Thus, the appropriate directions for the four limacon patterns depicted in FIG. 1 can be obtained with the microphone array shown in FIG. 2A by combining the Es and Ec signals in accordance with the coefficients set forth in the above table. To this end, the Es signal is applied to the input of both of two amplifiers 70 and 72 designed to have amplification factors of 0.906 and 0.259, respectively, and the Ec signal is applied to the input terminal of both of two additional amplifiers 74 and 76, designed to have amplification factors of 0.423 and 0.966, respectively. The output signals from these four amplifiers are combined according to the above table in respective summing junctions 78, 80, 82 and 84, being added at the junction with a further multiplicand of 0.7 for each of them. More particularly, and by way of example, 0.7 of the output signal from amplifier 70 (which is equal to 0.906 Es) is subtracted in junction 78 from 0.7 of the output signal from amplifier 74. The remaining 0.3 (30%) of each of the output signals is contributed by the voltage Eo from the omnidirectional transducer 44, 0.3 of which is applied as an input to each of the summing junctions 78, 80, 82 and 84. This summation process produces the desired limacon patterns shown in FIG. 1 and designated in FIG. 2 as L1, R1, L2 and R2. These signals are applied to an encoding section, in all respects like the encoder 18 in FIG. 1, which is operative to produce the desired encoded composite output signals LT and RT at output terminals 32' and 34', respectively.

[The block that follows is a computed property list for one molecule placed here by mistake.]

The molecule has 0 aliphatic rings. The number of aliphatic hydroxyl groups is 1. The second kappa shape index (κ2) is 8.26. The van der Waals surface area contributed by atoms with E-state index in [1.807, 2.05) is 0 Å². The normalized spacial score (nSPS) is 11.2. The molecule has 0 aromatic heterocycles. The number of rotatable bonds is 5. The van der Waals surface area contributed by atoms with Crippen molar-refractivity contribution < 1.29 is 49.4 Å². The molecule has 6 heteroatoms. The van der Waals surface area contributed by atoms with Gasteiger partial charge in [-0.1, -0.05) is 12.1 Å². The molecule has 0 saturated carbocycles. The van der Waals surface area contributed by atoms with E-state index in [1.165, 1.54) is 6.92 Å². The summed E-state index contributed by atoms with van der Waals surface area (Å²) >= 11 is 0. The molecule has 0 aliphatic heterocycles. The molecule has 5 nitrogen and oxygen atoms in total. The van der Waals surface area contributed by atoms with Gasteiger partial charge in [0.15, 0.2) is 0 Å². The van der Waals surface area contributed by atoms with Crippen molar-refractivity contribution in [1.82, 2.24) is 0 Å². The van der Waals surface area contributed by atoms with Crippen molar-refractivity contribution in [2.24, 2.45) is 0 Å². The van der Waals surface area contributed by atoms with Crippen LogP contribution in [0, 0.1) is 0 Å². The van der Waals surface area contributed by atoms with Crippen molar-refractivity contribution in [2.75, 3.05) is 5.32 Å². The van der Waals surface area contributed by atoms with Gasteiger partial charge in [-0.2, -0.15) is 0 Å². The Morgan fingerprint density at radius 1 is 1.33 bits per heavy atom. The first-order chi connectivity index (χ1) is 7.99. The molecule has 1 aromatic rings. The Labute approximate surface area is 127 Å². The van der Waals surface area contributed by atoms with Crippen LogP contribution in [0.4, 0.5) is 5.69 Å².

It should be noted that FIG. 2A depicts at its bottom added elements which enable the objectives of this invention to be carried out. These elements have the purpose of extracting the function "T" from the Ec and Eo signals as will be described later in greater detail. FIG. 2B is a modified arrangement of producing the T-function, which leads to simpler decoding structures than can be obtained with FIG. 2A, also to be described later.